And everybody that searches wishes to land safely, accurately and quickly at the precise search result for their query.
Holistic UX and SEO is How We Seek Information
It always has been. One of the funniest quirks about the early online directories was how they sorted website domains. They were alphabetical. That meant that companies wanted their brand or website domain to start with the letter “A” so they would come first in search results. When rank was based on popularity and who you were best buds with, web rings and link farms were created and tools that searched the planet for links and more besties were the marketers’ work horse. When the tools used up every link favor known to mankind, paying for links and clicks was invented. Nowhere in that drama was there ever any thought of the person who wanted to find pineapple pizza without ham within 5 miles from home.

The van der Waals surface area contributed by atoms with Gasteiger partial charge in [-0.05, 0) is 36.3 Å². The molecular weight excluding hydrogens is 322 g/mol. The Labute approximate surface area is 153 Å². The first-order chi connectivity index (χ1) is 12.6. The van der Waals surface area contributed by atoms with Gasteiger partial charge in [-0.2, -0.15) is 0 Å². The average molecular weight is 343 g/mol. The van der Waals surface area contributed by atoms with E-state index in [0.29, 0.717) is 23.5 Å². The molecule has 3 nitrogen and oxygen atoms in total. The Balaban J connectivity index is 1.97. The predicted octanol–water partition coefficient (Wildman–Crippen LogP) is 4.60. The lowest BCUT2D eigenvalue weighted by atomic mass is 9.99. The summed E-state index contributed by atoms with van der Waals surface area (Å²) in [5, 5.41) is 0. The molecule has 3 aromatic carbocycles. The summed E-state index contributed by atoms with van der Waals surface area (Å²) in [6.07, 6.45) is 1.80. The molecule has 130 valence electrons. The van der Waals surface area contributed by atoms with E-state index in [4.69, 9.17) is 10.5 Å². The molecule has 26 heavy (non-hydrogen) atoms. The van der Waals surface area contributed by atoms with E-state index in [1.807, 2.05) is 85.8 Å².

Case Based Searches
Keyword searches and browsing strategies are stalked by analytics and today’s true SEO strategies are technically complicated because they are more, well, technical. It’s worth noting that Google has a usability department. It’s been there for years hiding down one of the long hallways at Headquarters where its humans think about humans who search and when the next volleyball game is outside.
That’s why the holistic approach fascinates me. Because humans are unpredictable and spontaneous, and trying to plan to rank in the top position for a topic for unpredictable people is not something I ever thought was rewarding. Making the landing stick, however, is.